The History of Villa Roberti
Villa Roberti is an extraordinary testimony of the so-called civilization of the Venetian villas. It is 20 minutes driving distance from Padova. Even today, the internal and external settings are preserved almost intact and contribute to telling the villa’s fascinating past.
In the land that nowadays houses Villa Roberti, once stood the small medieval castle of the Maccaruffos, built during the fourteenth century. The Maccaruffo was an ancient family allied to the Carraresi in the war for the borders of the Paduan Signoria against the Venetians. When in 1405 the Serenissima defeated the Carraresi and put an end to the Paduan Lordship, the possessions of their supporters were auctioned to pay the war expenses of Venice. Among these lands, the village of Brugine was included and the property was purchased on August 15 1422 by Antonio Roberti.
The Roberti family was a family of bankers originally from Reggio Emilia. Starting from the thirteenth century the family had begun to expand their influence in the Veneto, so much that some family members played the roles as podestàs and bishops in the main cities of the region. Antonio Roberti bought the lands of Brugine and made them the center of a vast farmh, whose heart was represented by a wooden “colonnade”, the original nucleus of the current Barchessa.
Between 15th and 16th centuries the Roberti family grew enormously. Girolamo Roberti decided to build a new brick house that would replace the previous one, which appeared too modest. He did so in 1553, on the occasion of the marriage of his nephew Francesco to a local noblewoman, Lucia da Rio. He commissioned the project and construction of the palace to the young architect Andrea da Valle, a coeval of Palladio and Falconetto. Da Valle then became famous for the works in Villa dei Vescovi in Luvigliano, for the project of the Basilica of Santa Giustina and the church of Torresino, both in Padova
Girolamo Roberti then entrusted the decoration of the villa to a group of young Veronese artists, whose main members were Giambattista Zelotti and Paolo Veronese. They both were young and began in those years to receive important commissions, such as the ceiling of the Doge’s Palace in Venice, the famous Villa Emo in Fanzolo (TV) and the Catajo Castle of Battaglia Terme (PD). According to the art historian Federico Zeri, he long-debated intervention by Paolo Veronese, is clear and evident in the characters that adorn the overhead doors of the Great Hall. These figures of women and Giants are fine workmanship and inserted in recurring compositional schemes in the production of Veronese
The result of the collaboration of the three artists was valuable. The villa is richly decorated both in the internal halls of the Piano Nobile and in all the external walls of the building. Even today the frescoes of the Great Salone is the main reasons why Villa Roberti is famous. The frescoes still arose in their extraordinary beauty: thanks to them, the villa is mentioned in numerous guides and art books as valuable and rare example of 16th-century fresco painting in the province of Padova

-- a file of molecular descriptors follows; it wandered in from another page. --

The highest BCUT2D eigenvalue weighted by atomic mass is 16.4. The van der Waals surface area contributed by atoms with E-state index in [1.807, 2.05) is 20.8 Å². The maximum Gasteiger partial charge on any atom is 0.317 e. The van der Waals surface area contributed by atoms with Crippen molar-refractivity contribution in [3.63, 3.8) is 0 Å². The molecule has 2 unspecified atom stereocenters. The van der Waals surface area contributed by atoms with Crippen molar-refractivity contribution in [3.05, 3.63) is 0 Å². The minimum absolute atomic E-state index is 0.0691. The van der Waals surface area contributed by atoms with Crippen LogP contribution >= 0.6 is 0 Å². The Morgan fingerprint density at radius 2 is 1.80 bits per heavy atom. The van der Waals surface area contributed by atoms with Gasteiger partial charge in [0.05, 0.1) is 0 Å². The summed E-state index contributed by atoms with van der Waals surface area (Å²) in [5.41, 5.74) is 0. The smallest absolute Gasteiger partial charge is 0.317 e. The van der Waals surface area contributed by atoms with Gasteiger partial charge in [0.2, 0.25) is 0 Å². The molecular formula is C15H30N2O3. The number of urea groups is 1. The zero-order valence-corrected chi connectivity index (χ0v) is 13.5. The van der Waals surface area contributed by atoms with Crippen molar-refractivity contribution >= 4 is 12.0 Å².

Concurently with the construction of the villa, the huge Roberti farm began to take shape: as early as the sixteenth century, the land owned by the villa exceeded three hundred fields, reaching as far as the Venice Lagoon. The Brolo measured five hectares: in this vast property there were spaces dedicated exclusively to work. The barn, the large farmyard, the stable, the pigsty and the chicken coop, but also the bread oven, the herb garden, the greenhouse, the fishpond and the grove of fruit trees: all environments that still survive and they are testimony to a past never completely past.
After the extinction of the Roberti family in 1638, many other families acquired the property: the Frigimelica family inherited it by marriage and with the addition of white and pastel colored stuccos they transformed it into an elegant eighteenth-century palace. The complex then passed to Alvise Selvatico and then to the De Lazara – Brusantini family, to Stefano Breda, to the Salom and to the Treves de Bonfili, who worked for the creation of a splendid English garden, of which we can guess the beauty in the precious Rose Garden.
The Ville Venete Authority purchased Villa Roberti in 1964. Ten years later Giampiero Bozzolato, the last owner, alienated the property. The Professor made the villa a cultural hub at the highest level, with the creation of the International Center for the History of Space and Time. Many Italian and foreign great personalities in the field of humanistic and scientific matters attended the International Center and the Villas, such as Federico Zeri, Ludovico Geymonat, Jacques Le Goff, and William Shea, and the Nobel laureates Carlo Rubbia, Riccardo Giacconi, Ilya Prigogine
Villa Roberti is still a point of reference not only for the cultural panorama, to which it contributes with a rich calendar of concerts, theatrical performances, cultural meetings, presentations of books and authors, but also for the surrounding area, which right from the villa can be explored, discovered and … loved